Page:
Repose, leisure, peace, belong among the elements of happiness.
If we have not escaped from harried rush, from mad pursuit, from unrest, from the necessity of care, we are not happy. And what of contemplation? Its very premise is freedom from the fetters of workaday busyness. Moreover, it itself actualizes this freedom by virtue of being intuition.
Only the silent hear and those who do not remain silent do not hear.
Being precedes Truth, and ... Truth precedes the Good.
He who knows does not feel wonder. It could not be said that God experiences wonder, for God knows in the most absolute and perfect way.
If in this supreme test, in face of which the braggart falls silent and every heroic gesture is paralyzed, a man walks straight up to the cause of his fear and is not deterred from doing that which is good -- which ultimately means for the sake of God, and therefore not from ambition or from fear of being taken for a coward -- this man, and he alone, is truly brave.
The "supreme good" and its attainment -- that is happiness. And joy is: response to happiness.
The essence of leisure is not to assure that we may function smoothly but rather to assure that we, embedded in our social function, are enabled to remain fully human.
Modern religious teaching have little or nothing to say about the place of prudence in life or in the hierarchy of virtues.
All just order in the world is based on this, that man give man what is his due.
Contemplation does not ignore the 'historical Gethsemane', does not ignore the mystery of evil, guilt and its bloody atonement. The happiness of contemplation is a true happiness, indeed the supreme happiness; but it is founded upon sorrow.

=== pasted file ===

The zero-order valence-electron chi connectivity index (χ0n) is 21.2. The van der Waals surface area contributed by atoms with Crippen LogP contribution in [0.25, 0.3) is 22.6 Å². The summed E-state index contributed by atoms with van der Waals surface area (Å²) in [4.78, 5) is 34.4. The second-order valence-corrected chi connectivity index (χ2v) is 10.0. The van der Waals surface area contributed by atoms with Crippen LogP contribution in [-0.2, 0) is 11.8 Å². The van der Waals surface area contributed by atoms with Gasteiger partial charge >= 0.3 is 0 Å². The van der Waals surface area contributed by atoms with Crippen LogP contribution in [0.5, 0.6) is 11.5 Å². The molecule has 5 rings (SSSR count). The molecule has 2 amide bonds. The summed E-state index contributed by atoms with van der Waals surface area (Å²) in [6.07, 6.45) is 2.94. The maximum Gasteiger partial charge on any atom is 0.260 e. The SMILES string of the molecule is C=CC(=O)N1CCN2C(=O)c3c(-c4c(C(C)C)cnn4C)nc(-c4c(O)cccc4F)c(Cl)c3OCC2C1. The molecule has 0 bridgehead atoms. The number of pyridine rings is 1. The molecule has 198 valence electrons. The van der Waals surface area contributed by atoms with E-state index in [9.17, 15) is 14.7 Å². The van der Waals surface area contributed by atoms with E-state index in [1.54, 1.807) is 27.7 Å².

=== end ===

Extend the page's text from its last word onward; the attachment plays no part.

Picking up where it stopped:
Beauty, however, must here be understood in its original meaning: as the glow of the true and the good irradiating from every ordered state of being, and not in the patent significance of immediate sensual appeal.
... each gratification points to the ultimate one, and that all happiness has some connection with eternal beatitude. Some connection, if only this: that every fulfillment this side of Heaven instantly reveals its inadequacy. It is immediately evident that such satisfactions are not enough; they are not what we have really sought; they cannot really satisfy us at all.
Justice is a habit (habitus), whereby a man renders to each one his due with constant and perpetual will.
Only those are called liberal or free which are concerned with knowledge;
those which are concerned with utilitarian ends... are called servile...The question is... can man develop to the full as a functionary and a worker and nothing else; can a full human existence be contained within an exclusively workaday existence? Stated differently and translated back into our terms: is there such a thing as a liberal art?
The common element in all the special forms of contemplation is the loving, yearning, affirming bent toward that happiness which is the same as God Himself, and which is the aim and purpose of all that happens in the world.
What distinguishes - in both senses of that word - contemplation is rather this: it is a knowing which is inspired by love. "Without love there would be no contemplation." Contemplation is a loving attainment of awareness. It is intuition of the beloved object.
[T]o know means to reach the reality of existing things[.]
The brave man uses wrath for his own act, above all in attack, 'for it is peculiar to wrath to pounce upon evil. Thus fortitude and wrath work directly upon each other.
Happiness,... even the smallest happiness, is like a step out of Time, and the greatest happiness is sharing in Eternity.